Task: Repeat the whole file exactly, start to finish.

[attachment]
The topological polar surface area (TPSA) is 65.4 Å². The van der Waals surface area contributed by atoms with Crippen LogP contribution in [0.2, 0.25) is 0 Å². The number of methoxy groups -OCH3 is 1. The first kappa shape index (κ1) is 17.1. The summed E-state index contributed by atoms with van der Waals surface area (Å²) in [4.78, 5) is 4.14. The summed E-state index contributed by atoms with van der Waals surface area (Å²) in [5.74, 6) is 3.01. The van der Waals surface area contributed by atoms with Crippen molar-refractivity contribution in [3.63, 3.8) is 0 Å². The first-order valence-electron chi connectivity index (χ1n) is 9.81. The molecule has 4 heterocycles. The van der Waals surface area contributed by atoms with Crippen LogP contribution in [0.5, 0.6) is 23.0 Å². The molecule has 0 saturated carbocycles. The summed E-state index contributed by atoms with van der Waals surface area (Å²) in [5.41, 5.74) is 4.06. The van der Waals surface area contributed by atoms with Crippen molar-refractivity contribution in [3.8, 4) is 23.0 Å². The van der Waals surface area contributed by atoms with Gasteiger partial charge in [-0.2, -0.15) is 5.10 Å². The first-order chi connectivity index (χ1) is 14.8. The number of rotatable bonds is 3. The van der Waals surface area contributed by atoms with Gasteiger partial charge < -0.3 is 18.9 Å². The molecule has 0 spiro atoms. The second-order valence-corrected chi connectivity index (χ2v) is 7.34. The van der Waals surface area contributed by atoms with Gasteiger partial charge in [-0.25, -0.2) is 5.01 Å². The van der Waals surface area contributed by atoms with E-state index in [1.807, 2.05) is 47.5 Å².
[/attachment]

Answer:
The topological polar surface area (TPSA) is 65.4 Å². The van der Waals surface area contributed by atoms with Crippen LogP contribution in [0.2, 0.25) is 0 Å². The number of methoxy groups -OCH3 is 1. The first kappa shape index (κ1) is 17.1. The summed E-state index contributed by atoms with van der Waals surface area (Å²) in [4.78, 5) is 4.14. The summed E-state index contributed by atoms with van der Waals surface area (Å²) in [5.74, 6) is 3.01. The van der Waals surface area contributed by atoms with Crippen molar-refractivity contribution in [3.63, 3.8) is 0 Å². The first-order valence-electron chi connectivity index (χ1n) is 9.81. The molecule has 4 heterocycles. The van der Waals surface area contributed by atoms with Crippen LogP contribution in [0.5, 0.6) is 23.0 Å². The molecule has 0 saturated carbocycles. The summed E-state index contributed by atoms with van der Waals surface area (Å²) in [5.41, 5.74) is 4.06. The van der Waals surface area contributed by atoms with Crippen molar-refractivity contribution in [3.8, 4) is 23.0 Å². The van der Waals surface area contributed by atoms with Gasteiger partial charge in [-0.2, -0.15) is 5.10 Å². The first-order chi connectivity index (χ1) is 14.8. The number of rotatable bonds is 3. The van der Waals surface area contributed by atoms with Gasteiger partial charge < -0.3 is 18.9 Å². The molecule has 0 spiro atoms. The second-order valence-corrected chi connectivity index (χ2v) is 7.34. The van der Waals surface area contributed by atoms with Gasteiger partial charge in [-0.25, -0.2) is 5.01 Å². The van der Waals surface area contributed by atoms with E-state index in [1.807, 2.05) is 47.5 Å².